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The Mountain Goats

The Life of the World to Come

[4AD; 2009]

By ; November 18, 2009 

Purchase at: Insound (Vinyl) | Amazon (MP3 & CD) | iTunes | MOG

The Life of the World to Come, the latest effort from The Mountain Goats, is much closer in sound to 2006’s Get Lonely than last year’s assertory Heretic Pride. Get Lonely was far too laid back for many and was met with sharply mixed reviews. Interestingly enough, the equally gentle The Life Of The World To Come has been met with general praise. Composed of 12 songs titled after and influenced by bible verses, The Life of the World to Come cuts deeply in a way that possibly no Mountain Goats record has to date. Not only is it a standout of 2009, but it is also an undeniably high point in the career of prolific songwriter John Darnielle.

While the majority of The Life of the World to Come is fairly moderate, “Psalms 40:2” is the sole track that resembles the more aggressive Heretic Pride. It is this track that Darnielle and his band performed brilliantly on The Colbert Report. It sticks out among the other songs with its electric anger, yet still manages to feel right at home.

“Genesis 3:23” feels ever so familiar, but at the same time I find myself returning to it time after time. There is something so incredibly sad about the tale that Darnielle tells – one of breaking into his old home and wondering if the people who live there now are better at it than he was. It’s a clear example of why Darnielle is such an incredible storyteller. He paints lyrical portraits and conversations that are so vivid and rich. It’s truly amazing that someone who writes so many songs is able to stray from repetition.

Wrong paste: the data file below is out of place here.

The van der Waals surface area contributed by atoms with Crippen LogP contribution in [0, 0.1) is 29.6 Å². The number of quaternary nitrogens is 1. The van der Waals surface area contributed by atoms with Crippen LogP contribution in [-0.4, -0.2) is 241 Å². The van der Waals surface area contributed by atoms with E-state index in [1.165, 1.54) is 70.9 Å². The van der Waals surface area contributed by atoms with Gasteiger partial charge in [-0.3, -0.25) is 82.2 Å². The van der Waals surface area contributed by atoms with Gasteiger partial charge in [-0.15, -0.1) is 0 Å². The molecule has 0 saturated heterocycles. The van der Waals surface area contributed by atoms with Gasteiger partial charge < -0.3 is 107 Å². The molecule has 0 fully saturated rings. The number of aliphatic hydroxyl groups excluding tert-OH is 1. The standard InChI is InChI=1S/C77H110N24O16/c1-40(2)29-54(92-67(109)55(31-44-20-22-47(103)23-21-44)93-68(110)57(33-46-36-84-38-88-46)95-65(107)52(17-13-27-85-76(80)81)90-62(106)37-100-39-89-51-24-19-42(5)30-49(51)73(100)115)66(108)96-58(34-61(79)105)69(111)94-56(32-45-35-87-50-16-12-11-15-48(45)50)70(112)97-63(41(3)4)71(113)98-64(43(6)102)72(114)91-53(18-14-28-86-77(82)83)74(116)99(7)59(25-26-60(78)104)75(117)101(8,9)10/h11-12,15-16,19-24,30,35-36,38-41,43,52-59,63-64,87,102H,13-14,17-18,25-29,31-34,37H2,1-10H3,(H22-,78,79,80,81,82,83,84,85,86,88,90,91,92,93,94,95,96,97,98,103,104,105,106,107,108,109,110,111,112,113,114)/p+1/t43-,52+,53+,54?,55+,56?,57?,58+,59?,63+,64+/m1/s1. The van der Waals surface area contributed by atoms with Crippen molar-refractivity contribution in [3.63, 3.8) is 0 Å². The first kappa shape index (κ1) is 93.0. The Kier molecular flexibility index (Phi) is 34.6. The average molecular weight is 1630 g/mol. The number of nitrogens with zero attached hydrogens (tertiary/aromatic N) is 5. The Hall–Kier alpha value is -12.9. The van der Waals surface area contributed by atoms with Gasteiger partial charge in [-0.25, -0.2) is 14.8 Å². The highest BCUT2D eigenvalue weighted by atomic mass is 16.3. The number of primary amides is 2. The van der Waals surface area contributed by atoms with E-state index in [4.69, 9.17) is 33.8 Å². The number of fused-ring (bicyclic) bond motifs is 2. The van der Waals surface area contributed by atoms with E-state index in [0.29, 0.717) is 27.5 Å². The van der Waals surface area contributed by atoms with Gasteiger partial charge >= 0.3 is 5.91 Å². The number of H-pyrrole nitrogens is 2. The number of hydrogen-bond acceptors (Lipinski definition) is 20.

The heart of The Life of the World to Come rests with Darnielle at a piano. It’s where many of the album’s most affective moments take place. Backed by the string arrangements of Owen Pallett, “1 John 4:16” is amongst these key tracks. The acoustic “Matthew 25:21” takes Darnielle’s intimate lyrics to another level. It details a bedside visit to a loved one who is about to die of cancer. Darnielle sings, “We all stood there around you, happy to hear you speak. The last of something bright burning, still burning beyond the cancer and the chemotherapy. And you were a presence full of light upon this earth and I am a witness to your life and to its worth.” It is not only one of the more devastating songs of year, but perhaps one of the most tragic songs in the entire Mountain Goats catalog.

The Life of the World to Come isn’t significantly different than Darnielle’s past work in terms of the character and voice of the writing. It’s not like he’s never made a religious reference before. When the spiritual nature of this album was revealed to the press, all I could think about was how ironic it was that I had seen Darnielle perform solo in a synagogue earlier in the year. He didn’t want to perform “Best Ever Death Metal Band In Denton” out of respect for his surroundings. For more than an hour, Darnielle dominated every set of ears in the synagogue, performing songs that reached far into the depths of his back catalogue. Fans screamed requests from the balcony and he took them like it wasn’t a big deal. I was in awe of his talent that night, and I have a similar feeling when listening to this astonishing record.


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